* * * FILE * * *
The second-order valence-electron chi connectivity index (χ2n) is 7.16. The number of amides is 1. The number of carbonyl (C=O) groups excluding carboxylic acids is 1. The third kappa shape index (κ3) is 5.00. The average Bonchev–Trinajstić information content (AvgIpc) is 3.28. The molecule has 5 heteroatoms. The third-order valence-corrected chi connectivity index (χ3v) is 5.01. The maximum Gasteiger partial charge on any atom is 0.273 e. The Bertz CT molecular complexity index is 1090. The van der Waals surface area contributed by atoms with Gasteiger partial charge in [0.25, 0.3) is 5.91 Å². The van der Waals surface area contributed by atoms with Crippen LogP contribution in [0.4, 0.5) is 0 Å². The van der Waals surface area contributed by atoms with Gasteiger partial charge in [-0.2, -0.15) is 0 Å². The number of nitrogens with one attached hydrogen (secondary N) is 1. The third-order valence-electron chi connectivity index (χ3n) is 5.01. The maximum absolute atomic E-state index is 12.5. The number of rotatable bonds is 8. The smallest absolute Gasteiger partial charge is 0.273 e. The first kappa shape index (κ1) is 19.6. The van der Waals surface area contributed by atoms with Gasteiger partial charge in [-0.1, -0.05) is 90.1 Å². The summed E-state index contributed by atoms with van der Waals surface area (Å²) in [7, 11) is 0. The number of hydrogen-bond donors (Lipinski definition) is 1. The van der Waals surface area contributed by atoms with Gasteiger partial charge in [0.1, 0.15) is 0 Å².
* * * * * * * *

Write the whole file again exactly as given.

The second-order valence-electron chi connectivity index (χ2n) is 7.16. The number of amides is 1. The number of carbonyl (C=O) groups excluding carboxylic acids is 1. The third kappa shape index (κ3) is 5.00. The average Bonchev–Trinajstić information content (AvgIpc) is 3.28. The molecule has 5 heteroatoms. The third-order valence-corrected chi connectivity index (χ3v) is 5.01. The maximum Gasteiger partial charge on any atom is 0.273 e. The Bertz CT molecular complexity index is 1090. The van der Waals surface area contributed by atoms with Gasteiger partial charge in [0.25, 0.3) is 5.91 Å². The van der Waals surface area contributed by atoms with Crippen LogP contribution in [0.4, 0.5) is 0 Å². The van der Waals surface area contributed by atoms with Gasteiger partial charge in [-0.2, -0.15) is 0 Å². The number of nitrogens with one attached hydrogen (secondary N) is 1. The third-order valence-electron chi connectivity index (χ3n) is 5.01. The maximum absolute atomic E-state index is 12.5. The number of rotatable bonds is 8. The smallest absolute Gasteiger partial charge is 0.273 e. The first kappa shape index (κ1) is 19.6. The van der Waals surface area contributed by atoms with Gasteiger partial charge in [-0.1, -0.05) is 90.1 Å². The summed E-state index contributed by atoms with van der Waals surface area (Å²) in [7, 11) is 0. The number of hydrogen-bond donors (Lipinski definition) is 1. The van der Waals surface area contributed by atoms with Gasteiger partial charge in [0.1, 0.15) is 0 Å².